StATS: Early detection of accrual problems in clinical trials (created 2006-06-30)
The most common reason why clinical trials fail is that they fall well below their goals for patient accrual. Institutional Review Boards (IRBs) are charged with the continual monitoring of clinical trials and they need to identify when these trials encounter problems with accrual. When do they "jump the shark" so to speak?
Monitoring accrual rates in a clinical trial is an important task, but there are no good tools to identify when the accrual rates decline to a point that threaten the ability of the research to ultimately produce scientifically valid and useful results. I tell the story of a researcher who gets a six year, ten million dollar NIH grant and after the project is over, prepares a report that says
"This is a novel surgical approach and we are 95% confident that the survival rate is somewhere between 3% and 98%."
Clearly, it is in the best interest of the researcher to identify such a study early and to avoid throwing more money down a rat hole. The IRB should be concerned about such a study as well, because when a study ends up producing such inconclusive results, you are exposing subjects to excess risk without any compensating benefit to the scientific and medical community. It would be unethical to allow a trial to continue if there is strong evidence that it will ultimately produce a confidence interval of 3% to 98%.
This may seem like a rather extreme example, but it is not too far from the truth. Too many well intentioned researchers end up falling terribly short on their proposed sample sizes and end up with results that are so imprecise that they are effectively uninterpretable.
The research community and especially IRBs need easy to use tools based on solid quantitative models that can evaluate accrual rates on a regular basis. As part of the continuing review of research, IRBs must examine whether a slow accrual rate threatens the integrity of a research study.
I am seeking research grant funding to develop some simple web based tools the will encourage researchers to think carefully about accrual rates at the start of the study and set thoughtful accrual goals. These same tools would then evaluate accrual rates on a regular basis and provide early detection of accrual problems, so that the researcher and the IRB can take corrective actions or shut the study down.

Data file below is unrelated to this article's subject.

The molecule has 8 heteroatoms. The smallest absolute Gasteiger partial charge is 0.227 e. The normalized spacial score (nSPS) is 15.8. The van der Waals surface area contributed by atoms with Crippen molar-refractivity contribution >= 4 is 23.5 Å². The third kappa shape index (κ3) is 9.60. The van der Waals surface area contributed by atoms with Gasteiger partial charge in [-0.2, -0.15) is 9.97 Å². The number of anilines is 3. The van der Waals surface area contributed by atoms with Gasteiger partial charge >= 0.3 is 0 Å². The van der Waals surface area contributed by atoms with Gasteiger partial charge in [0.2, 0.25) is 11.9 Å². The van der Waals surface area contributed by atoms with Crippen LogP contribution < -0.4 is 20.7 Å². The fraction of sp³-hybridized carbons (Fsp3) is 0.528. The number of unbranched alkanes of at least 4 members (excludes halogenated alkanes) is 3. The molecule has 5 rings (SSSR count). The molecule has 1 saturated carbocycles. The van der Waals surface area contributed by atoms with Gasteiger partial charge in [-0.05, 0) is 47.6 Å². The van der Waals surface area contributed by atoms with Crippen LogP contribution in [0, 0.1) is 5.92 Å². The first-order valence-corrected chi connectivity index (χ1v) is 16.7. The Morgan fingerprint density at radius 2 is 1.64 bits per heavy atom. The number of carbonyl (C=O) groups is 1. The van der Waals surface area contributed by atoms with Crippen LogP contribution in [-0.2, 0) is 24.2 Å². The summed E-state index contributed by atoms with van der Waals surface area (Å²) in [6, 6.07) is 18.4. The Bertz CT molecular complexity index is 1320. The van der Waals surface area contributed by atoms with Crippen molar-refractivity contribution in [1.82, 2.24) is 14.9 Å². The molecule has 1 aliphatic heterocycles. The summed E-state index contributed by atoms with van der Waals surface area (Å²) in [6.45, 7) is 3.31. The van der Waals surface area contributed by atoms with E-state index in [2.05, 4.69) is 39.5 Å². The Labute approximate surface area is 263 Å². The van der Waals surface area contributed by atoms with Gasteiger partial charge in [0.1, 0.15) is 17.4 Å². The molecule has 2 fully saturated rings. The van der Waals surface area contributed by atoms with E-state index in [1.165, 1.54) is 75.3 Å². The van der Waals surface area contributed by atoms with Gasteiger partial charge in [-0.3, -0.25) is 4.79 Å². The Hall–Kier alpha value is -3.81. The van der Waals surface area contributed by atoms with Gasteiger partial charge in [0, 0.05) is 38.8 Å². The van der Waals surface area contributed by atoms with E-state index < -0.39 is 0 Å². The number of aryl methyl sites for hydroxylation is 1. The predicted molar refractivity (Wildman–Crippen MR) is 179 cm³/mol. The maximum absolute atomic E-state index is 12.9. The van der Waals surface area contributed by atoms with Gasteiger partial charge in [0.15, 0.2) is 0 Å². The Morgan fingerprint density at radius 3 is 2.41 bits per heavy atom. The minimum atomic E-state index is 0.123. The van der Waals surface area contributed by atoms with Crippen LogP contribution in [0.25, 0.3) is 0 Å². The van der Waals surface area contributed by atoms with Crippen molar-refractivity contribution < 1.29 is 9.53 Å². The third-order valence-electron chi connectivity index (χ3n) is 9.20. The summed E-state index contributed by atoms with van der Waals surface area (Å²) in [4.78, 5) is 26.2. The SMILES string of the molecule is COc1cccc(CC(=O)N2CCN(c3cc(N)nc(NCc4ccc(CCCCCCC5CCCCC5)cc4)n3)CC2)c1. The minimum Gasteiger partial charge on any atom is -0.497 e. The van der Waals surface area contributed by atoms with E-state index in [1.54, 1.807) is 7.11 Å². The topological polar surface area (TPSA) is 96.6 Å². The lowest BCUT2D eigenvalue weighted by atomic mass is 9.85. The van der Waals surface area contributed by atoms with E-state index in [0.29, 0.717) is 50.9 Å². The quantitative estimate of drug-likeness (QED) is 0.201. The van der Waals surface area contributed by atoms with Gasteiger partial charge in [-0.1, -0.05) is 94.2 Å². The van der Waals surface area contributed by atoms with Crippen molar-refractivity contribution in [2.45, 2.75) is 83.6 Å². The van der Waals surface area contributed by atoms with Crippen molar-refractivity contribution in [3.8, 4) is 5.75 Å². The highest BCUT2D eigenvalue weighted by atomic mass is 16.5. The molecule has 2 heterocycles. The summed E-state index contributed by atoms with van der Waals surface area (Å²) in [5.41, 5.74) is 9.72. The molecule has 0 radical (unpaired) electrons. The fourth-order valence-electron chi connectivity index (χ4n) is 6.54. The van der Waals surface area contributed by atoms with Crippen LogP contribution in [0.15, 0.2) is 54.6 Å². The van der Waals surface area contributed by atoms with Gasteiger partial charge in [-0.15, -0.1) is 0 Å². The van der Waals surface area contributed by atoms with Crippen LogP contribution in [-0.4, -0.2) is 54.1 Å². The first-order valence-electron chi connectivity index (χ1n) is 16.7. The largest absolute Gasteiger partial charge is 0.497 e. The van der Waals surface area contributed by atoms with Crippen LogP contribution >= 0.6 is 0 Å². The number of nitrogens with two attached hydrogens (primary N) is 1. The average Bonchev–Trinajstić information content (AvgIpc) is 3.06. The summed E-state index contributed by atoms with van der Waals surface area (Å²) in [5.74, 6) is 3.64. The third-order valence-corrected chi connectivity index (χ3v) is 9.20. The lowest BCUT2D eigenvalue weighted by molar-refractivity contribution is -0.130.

Inadequate accrual of subjects is not the only issue that IRBs face at continuing review, of course, but it is an important one. I have selected accrual as an area to research because if I can come up with a good model that identifies quickly when patients are accruing too slowly, if would not be hard to adapt those methods to identify situations where patients are dropping out at an alarming rate. An even more important generalization is identifying when adverse events are occuring at a rate that is unacceptably high. All of these areas require analysis of rates, so a good method for one should be readily adapted to the other areas. I wanted to start with accrual because it is simple. You don't worry about differential accrual rates (except possibly in mutli-center trials), and accrual rates don't need to be adjusted for the number of patients currently enrolled in the trial.
I have written extensively about accrual problems (and closely related issues like reporting of adverse events) on my weblog, and I have talked to several people already and have some excellent ideas for a good collaborative research grant. I am interested in getting additional help, especially from members of IRBs. If you are reading this and you want to help or if you want to be kept informed of my progress, send me an email at ssimon at cmh dot edu. The mail link at the top of this page is temporarily broken (sorry!).
The title of the grant I am working on is "Early detection of accrual problems in clinical trials." If you want to help out, I am thinking of applying for a small local grant through the Kansas City Area Life Sciences Institute and then developing a broader proposal for an R03 grant to NIH. I have never been a principal investigator for a grant before, so anyone who is a "seasoned pro" would be especially appreciated.
Here are some areas you can help with.
1. I need some references for my literature review. I'd like something published in the peer reviewed literature that points out that (a) continuing review is difficult, (b) continuing review is not being done well, (c) continuing review relies on qualitative rather than quantitative assessments. I'd also like something to back up my statement that the most common reason that clinical trials fail is inadequate accrual of patients. Here's a quote I found, but it is not backed up with a reference or any hard data: